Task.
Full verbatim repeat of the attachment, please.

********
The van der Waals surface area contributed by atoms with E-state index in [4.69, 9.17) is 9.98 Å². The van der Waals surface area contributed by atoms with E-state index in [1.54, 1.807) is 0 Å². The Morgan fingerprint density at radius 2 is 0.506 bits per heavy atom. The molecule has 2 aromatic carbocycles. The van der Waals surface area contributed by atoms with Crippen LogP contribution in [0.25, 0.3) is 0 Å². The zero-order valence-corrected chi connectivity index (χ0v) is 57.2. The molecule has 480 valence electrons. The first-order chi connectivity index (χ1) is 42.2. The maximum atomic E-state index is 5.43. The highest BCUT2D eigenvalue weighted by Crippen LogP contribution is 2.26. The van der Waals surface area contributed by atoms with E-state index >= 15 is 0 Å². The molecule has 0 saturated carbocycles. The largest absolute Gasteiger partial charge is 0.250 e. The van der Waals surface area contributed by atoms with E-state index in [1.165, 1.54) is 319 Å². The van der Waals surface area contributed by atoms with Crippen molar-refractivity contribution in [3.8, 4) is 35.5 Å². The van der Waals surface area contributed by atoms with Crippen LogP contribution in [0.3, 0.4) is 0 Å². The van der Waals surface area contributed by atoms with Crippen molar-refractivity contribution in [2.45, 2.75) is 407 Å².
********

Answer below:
The van der Waals surface area contributed by atoms with E-state index in [4.69, 9.17) is 9.98 Å². The van der Waals surface area contributed by atoms with E-state index in [1.54, 1.807) is 0 Å². The Morgan fingerprint density at radius 2 is 0.506 bits per heavy atom. The molecule has 2 aromatic carbocycles. The van der Waals surface area contributed by atoms with Crippen LogP contribution in [0.25, 0.3) is 0 Å². The zero-order valence-corrected chi connectivity index (χ0v) is 57.2. The molecule has 480 valence electrons. The first-order chi connectivity index (χ1) is 42.2. The maximum atomic E-state index is 5.43. The highest BCUT2D eigenvalue weighted by Crippen LogP contribution is 2.26. The van der Waals surface area contributed by atoms with E-state index >= 15 is 0 Å². The molecule has 0 saturated carbocycles. The largest absolute Gasteiger partial charge is 0.250 e. The van der Waals surface area contributed by atoms with E-state index in [1.165, 1.54) is 319 Å². The van der Waals surface area contributed by atoms with Crippen molar-refractivity contribution in [3.8, 4) is 35.5 Å². The van der Waals surface area contributed by atoms with Crippen LogP contribution in [0.3, 0.4) is 0 Å². The van der Waals surface area contributed by atoms with Crippen molar-refractivity contribution in [2.45, 2.75) is 407 Å².